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Robert McEwen, Esq.
Robert McEwen, Esq., Lawyer
Category: Intellectual Property Law
Satisfied Customers: 15761
Experience:  Licensed Texas General Practice Attorney
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I have a nearly completed project (almost ready to seek publication)

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I have a nearly completed project (almost ready to seek publication) where I provided song titles from one country-western singer (she did not write the songs) to a prisoner (I have taught Creative Writing in prisons for many years) who then created a one-page story. He never had access to the lyrics - just the song title. I then created a photograph that depicts somewhat the narrative that the prisoner created. 40 pix for 40 stories.

Do I have any copyright or trademark issues, and if so, how would I clear them? Thanks, Dave

Robert McEwen, Esq. :

Thank you for using JustAnswer. I am researching your issue and will respond shortly.

Robert McEwen, Esq. :

You almost certainly don't have any issues with the song titles (as song titles, short phrases, names, etc...) can't be copyrighted. You should not put these titles in any specific order, as that could lead to an issue of copyright infringement (the order of songs on an album is considered to be creative and thus copyright protected). If at all possible, you should still try to get permission from the singer (or holder of the singer's rights) for this purpose.

Robert McEwen, Esq. :

As to the prisoner, to the extent that you create a photograph that represents the copyright of another, that photograph is your own copyright, although the "content" of it is the copyright of another. For instance, a scriptwriter has a copyright in a script, and if someone makes a movie of it without permission, the movie itself would be the copyright of the movie maker, but the story / action / dialogue, etc.. .would be a copyright violation. The scriptwriter would not own that movie, but would still have rights to sue for the depiction of that story in another medium.

Robert McEwen, Esq. :

Now that being said, if you have a license to do this from the prisoners, and a license to publish their stories in a work, then you should not have any issues there, because you would then have legal permission to do so. But you should still seek permission to use the stories in a published work as well as to create a visual depiction of said stories.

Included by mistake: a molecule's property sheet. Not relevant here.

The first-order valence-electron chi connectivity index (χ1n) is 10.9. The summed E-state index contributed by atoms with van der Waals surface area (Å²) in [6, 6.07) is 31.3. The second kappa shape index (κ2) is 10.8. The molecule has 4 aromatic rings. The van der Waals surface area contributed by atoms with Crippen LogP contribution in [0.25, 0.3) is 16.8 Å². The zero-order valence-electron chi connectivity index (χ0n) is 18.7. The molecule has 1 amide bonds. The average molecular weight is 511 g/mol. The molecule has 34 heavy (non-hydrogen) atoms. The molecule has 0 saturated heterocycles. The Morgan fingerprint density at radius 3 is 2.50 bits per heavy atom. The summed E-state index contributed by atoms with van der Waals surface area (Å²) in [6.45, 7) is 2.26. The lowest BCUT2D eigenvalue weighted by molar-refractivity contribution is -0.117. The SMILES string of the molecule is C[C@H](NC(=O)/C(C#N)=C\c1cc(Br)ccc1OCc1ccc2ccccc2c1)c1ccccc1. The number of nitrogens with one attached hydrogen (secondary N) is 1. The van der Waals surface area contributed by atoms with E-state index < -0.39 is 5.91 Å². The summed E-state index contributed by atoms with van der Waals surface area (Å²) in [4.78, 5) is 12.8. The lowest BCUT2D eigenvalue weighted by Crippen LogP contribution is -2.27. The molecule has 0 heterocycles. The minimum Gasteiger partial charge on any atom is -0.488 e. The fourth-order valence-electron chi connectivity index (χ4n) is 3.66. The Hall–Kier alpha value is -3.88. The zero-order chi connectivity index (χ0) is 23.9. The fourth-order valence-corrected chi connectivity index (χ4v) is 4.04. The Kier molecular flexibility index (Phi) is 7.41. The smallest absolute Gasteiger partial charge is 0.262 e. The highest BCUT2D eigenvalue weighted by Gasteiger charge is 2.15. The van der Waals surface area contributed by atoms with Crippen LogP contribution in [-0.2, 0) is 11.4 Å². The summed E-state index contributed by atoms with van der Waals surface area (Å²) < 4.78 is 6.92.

Robert McEwen, Esq. :

Hope that clears things up a bit. If you have any other questions, please let me know. If not, and you have not yet, please rate my answer AND press the "submit" button, if applicable. Please note that I don't get any credit for my answer unless and until you rate it a 3, 4, 5 (good or better). Thank you, XXXXX XXXXX luck to you!

Customer:

Many thanks. 2 Q's seeking elaboration on statements you made:

Robert McEwen, Esq. :

Okay...

Customer:

(1) "You should still try to get permission from the singer (or holder of the singer's rights)" even though you should not have any copyright infringement issues. Q: The stories from song titles are NOT in any order, such as on an LP, so why should I still try to get permission? The singer did not create the songs, and I don't want to have to track down the creator - that would be tiresome.

Robert McEwen, Esq. :

Understood. If they're not in the same order, it would be almost impossible (if not outright impossible) to prove infringement, as titles are not copyrightable. The reason that it would be a good idea is that it could prevent a nasty cease and desist or demnad letter (which they could still send, even though they would not have a case against you in the first place)

Robert McEwen, Esq. :

*demand letter

Customer:

Q: Since I would like to contact the singer, as she may have contacts that might help market the eventual book, would you suggest I still seek her permission or just say that she was inspirational to me (the teacher) and the prisoner has already written the stories (he will get out soon and is a promising movie script writer), and I have already created my original photos.

Robert McEwen, Esq. :

Using the name of the singer could be trademark or "publicity" infringement, so IF you want to use the name of the singer, you should absolutely get permission.

Robert McEwen, Esq. :

(no doubt about that)

Robert McEwen, Esq. :

The name of the songs would be a different matter, in that it would be preferable (but not necessary) to get permission for those.

Customer:

COMMENT: The prisoner and I have already signed agreements that allow each of us to hold copyright for the work we have done.

Robert McEwen, Esq. :

Good to know.

Robert McEwen, Esq. :

That means that if there's no issue between you and the prisoner regarding permission, then the only concern would be the permission to use the name of the singer.

Customer:

Lastly, I have written agreements from those whom I photographed except for 2 individuals. However, even those 2 knew they were posing for this project and gave verbal agreement. Any issue there? Excellent answers from you, and I will so indicate in my Rating. Dave

Robert McEwen, Esq. :

Thank you. There could be. That is, should this become an issue, verbal agreement, if you can prove it (through witnesses, etc...) would suffice. But that might be an issue if they were to take you to court for unauthorized use of their likeness.

Robert McEwen, Esq. :

So long as you have witnesses that they gave permission, you should be fine.

Robert McEwen, Esq. :

Otherwise, you should strive to get written permission from them.

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